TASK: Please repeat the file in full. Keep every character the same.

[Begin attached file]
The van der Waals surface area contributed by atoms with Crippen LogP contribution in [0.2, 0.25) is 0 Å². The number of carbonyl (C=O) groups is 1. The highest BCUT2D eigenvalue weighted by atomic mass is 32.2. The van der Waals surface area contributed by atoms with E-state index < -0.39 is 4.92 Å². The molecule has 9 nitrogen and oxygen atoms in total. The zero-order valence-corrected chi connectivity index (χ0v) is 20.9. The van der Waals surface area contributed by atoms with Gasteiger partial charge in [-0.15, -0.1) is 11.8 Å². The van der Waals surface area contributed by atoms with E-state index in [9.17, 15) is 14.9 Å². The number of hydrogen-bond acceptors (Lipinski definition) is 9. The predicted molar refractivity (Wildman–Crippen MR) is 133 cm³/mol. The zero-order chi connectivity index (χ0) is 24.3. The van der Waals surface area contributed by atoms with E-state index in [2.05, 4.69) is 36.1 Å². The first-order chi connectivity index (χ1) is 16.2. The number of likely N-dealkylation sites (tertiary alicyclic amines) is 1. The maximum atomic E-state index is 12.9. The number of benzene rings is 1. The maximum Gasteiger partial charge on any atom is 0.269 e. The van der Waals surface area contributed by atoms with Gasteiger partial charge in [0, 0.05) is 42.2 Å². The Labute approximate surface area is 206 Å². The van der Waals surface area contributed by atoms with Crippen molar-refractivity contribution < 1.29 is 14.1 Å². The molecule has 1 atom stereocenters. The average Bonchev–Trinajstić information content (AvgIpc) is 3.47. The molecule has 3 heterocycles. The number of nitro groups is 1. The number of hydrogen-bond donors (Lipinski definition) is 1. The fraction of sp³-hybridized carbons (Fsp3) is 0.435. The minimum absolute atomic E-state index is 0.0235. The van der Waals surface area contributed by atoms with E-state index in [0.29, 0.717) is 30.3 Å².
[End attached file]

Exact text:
The van der Waals surface area contributed by atoms with Crippen LogP contribution in [0.2, 0.25) is 0 Å². The number of carbonyl (C=O) groups is 1. The highest BCUT2D eigenvalue weighted by atomic mass is 32.2. The van der Waals surface area contributed by atoms with E-state index < -0.39 is 4.92 Å². The molecule has 9 nitrogen and oxygen atoms in total. The zero-order valence-corrected chi connectivity index (χ0v) is 20.9. The van der Waals surface area contributed by atoms with Gasteiger partial charge in [-0.15, -0.1) is 11.8 Å². The van der Waals surface area contributed by atoms with E-state index in [9.17, 15) is 14.9 Å². The number of hydrogen-bond acceptors (Lipinski definition) is 9. The predicted molar refractivity (Wildman–Crippen MR) is 133 cm³/mol. The zero-order chi connectivity index (χ0) is 24.3. The van der Waals surface area contributed by atoms with E-state index in [2.05, 4.69) is 36.1 Å². The first-order chi connectivity index (χ1) is 16.2. The number of likely N-dealkylation sites (tertiary alicyclic amines) is 1. The maximum atomic E-state index is 12.9. The number of benzene rings is 1. The maximum Gasteiger partial charge on any atom is 0.269 e. The van der Waals surface area contributed by atoms with Gasteiger partial charge in [0, 0.05) is 42.2 Å². The Labute approximate surface area is 206 Å². The van der Waals surface area contributed by atoms with Crippen molar-refractivity contribution < 1.29 is 14.1 Å². The molecule has 1 atom stereocenters. The average Bonchev–Trinajstić information content (AvgIpc) is 3.47. The molecule has 3 heterocycles. The number of nitro groups is 1. The number of hydrogen-bond donors (Lipinski definition) is 1. The fraction of sp³-hybridized carbons (Fsp3) is 0.435. The minimum absolute atomic E-state index is 0.0235. The van der Waals surface area contributed by atoms with E-state index in [0.29, 0.717) is 30.3 Å².